Above image from https://en.wikipedia.org/wiki/Stradella_bass_system
Welcome to my little set of accordion help files. Probably the greatest feature on most modern accordions is the wonderful Stradella bass system ... the one on the left side of the instrument with all the little buttons. It looks very confusing, but with a bit of study, patience and practice you'll soon come to appreciate it's brilliance and simplicity!
Today, most “standard” accordions come with 120 bass buttons arranged like the layout at the top of this page. There are variations with more and fewer buttons ... usually the accordions with more buttons will have an additional row with more single notes or a row with an additional chord type; fewer buttons reduce the number of columns and/or the number of rows. This article shows a comprehensive listing of common 8 to 120 bass options: https://accordionchords.com/category/stradella-bass-layouts/. 140 bass layouts are fairly rare, but they do exist:
One feature they all share (again with rare exceptions) is that the layout is based on the circle of fifths (this one you can look up on your own!). Another “feature” is that they are all chromatic and play the same pitches when you push or pull on the bellows. Many smaller accordions are diatonic and play different tones ... none of my articles discuss these, but they are popular for some music and look like lots of fun.
Accordions come with a piano style keyboard on the right hand side or a button keyboard. There are advantages to both and the choice of which style to use depends largely on geography, culture and availability. There are notch players using either style (but it is rare to see anyone well versed in both).
While these articles discuss Stadella bass, it is important to note that some accordions come with “Free Bass” systems. There are even accordions which have a register button which can switch between the two systems. A Stadella system gives you a single octave for the left hand pitches with the added benefit of easy to play chords; the free bass system has a range of a full three (or more) octaves, but no chords. Many classical and “new music” players use free bass; most players of popular music use Stradella; and some use a converter system to switch between the two.
The beauty of the Stradella bass system is that it is based on the circle of fifths. Simply put, this means that if you press buttons in any column the note above will be a perfect fifth higher and the note below will be a perfect fourth lower. There are a number of advantages to this layout:
- When playing a chord (any chord) you can easily add variety to your playing by adding in the fifth or fourth,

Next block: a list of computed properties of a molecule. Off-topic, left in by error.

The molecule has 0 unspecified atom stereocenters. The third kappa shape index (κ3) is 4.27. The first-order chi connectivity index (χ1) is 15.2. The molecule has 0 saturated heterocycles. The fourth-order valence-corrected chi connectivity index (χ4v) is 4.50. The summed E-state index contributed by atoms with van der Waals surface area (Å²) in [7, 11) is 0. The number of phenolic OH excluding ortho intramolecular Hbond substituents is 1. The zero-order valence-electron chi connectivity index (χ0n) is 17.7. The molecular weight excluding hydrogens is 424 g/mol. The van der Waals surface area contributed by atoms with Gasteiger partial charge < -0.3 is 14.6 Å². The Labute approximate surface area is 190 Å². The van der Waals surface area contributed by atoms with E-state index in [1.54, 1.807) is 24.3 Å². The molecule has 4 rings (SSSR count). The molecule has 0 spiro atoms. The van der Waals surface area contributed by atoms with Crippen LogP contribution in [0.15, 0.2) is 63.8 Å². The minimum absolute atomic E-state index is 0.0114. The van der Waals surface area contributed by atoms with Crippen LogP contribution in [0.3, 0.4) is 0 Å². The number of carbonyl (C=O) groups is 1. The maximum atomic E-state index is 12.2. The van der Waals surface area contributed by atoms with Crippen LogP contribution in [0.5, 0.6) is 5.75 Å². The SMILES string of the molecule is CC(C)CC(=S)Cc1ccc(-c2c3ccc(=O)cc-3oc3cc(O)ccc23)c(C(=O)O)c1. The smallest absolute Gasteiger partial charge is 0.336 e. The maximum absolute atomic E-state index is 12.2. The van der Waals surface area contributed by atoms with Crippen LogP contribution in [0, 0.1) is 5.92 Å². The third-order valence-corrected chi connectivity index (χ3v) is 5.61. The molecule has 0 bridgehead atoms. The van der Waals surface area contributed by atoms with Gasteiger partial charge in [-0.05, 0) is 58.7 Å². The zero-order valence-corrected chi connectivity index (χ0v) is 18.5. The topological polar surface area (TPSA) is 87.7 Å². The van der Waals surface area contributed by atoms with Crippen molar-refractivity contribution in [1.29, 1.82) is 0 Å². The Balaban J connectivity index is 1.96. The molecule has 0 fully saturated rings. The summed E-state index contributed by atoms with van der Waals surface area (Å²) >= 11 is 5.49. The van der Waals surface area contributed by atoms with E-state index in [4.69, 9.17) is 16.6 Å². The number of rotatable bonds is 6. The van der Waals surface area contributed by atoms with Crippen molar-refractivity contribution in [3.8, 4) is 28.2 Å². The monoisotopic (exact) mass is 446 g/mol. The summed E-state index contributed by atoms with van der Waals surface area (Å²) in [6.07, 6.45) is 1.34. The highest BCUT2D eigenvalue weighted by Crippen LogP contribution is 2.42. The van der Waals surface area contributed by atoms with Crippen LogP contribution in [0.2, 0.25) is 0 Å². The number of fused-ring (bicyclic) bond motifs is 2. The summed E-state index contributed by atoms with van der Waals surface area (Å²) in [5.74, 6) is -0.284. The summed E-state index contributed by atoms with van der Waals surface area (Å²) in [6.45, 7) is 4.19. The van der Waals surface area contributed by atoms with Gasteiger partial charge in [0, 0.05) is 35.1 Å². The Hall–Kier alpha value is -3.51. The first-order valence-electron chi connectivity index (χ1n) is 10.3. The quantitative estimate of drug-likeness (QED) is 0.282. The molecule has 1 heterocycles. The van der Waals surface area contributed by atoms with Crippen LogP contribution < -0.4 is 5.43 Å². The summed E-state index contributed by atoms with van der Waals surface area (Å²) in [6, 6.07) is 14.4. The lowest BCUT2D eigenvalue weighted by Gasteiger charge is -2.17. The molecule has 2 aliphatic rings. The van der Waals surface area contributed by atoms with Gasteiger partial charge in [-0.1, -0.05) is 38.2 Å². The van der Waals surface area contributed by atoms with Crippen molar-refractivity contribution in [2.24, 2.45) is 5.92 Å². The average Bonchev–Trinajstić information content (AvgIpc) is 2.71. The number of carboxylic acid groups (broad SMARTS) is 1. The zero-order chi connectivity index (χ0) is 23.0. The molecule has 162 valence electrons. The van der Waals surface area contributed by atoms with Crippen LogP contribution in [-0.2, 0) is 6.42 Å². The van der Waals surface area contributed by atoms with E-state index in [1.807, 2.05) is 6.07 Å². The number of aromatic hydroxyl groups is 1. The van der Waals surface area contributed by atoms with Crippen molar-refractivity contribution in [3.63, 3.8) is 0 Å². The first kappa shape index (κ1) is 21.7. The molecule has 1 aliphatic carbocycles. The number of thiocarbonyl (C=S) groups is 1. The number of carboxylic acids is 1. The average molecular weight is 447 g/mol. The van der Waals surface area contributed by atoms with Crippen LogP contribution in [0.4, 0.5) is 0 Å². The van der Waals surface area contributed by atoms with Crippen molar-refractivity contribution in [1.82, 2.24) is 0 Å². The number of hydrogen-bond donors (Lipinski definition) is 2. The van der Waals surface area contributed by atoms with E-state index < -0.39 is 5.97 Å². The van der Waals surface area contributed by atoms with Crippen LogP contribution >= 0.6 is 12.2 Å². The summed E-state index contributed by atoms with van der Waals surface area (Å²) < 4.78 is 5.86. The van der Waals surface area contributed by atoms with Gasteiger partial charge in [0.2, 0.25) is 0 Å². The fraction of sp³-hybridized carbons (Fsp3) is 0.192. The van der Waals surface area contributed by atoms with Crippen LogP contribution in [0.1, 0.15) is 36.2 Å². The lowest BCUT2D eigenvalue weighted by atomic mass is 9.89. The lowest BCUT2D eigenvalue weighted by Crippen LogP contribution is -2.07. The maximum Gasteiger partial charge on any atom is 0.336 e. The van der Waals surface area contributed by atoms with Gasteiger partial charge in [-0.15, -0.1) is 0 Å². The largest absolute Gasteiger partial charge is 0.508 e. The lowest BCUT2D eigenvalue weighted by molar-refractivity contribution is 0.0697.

- The fingering used for patterns remains the same, no matter what key you are in!
The Stradella system was developed in the late 1800s by Mariano Dallapé in Stradella, Italy. Since that time it has been refined and firmly established as an accordion standard. An interesting side note: the saxophone was developed by Adolphe Sax around the same time.
Over the years all the chords (major, minor, seventh and diminished) have been established as the standard ones to use. The seventh and diminished do not include the fifth (ie, the G is dropped in a C7 chord). This has little or no effect on the tonal quality of the chord and presents maybe options for the player.
In the following pages I present a number of options to play chords other than the standard four. More chords are possible. There are many, many more chords ... my program MMA-Musical Midi Accompaniment defines nearly 100 unique chords with over 50 alternate names. You can freely download this program along with various manuals from http://www.mellowood.ca/mma.
There are a number of internet sites with possible combinations for different chords: https://www.dannychesnut.com/Music/Accordion/AccordionHowTo/chcomb.html and http://www.accordions.com/naa/PDFs/2023ComplexBassChords-Fries.pdf are two examples.
Finally, don't worry too much if you can't play a given chord or don't know what notes are in it. You can always just hit the bass note button and be pretty safe ... If you see a Gsus13 and really have no idea, just play the G note. Odds are that the other notes are in the right hand. Plus, you are guaranteed that the left and right hand notes will not conflict!
|This page was last modified on 2023-10-10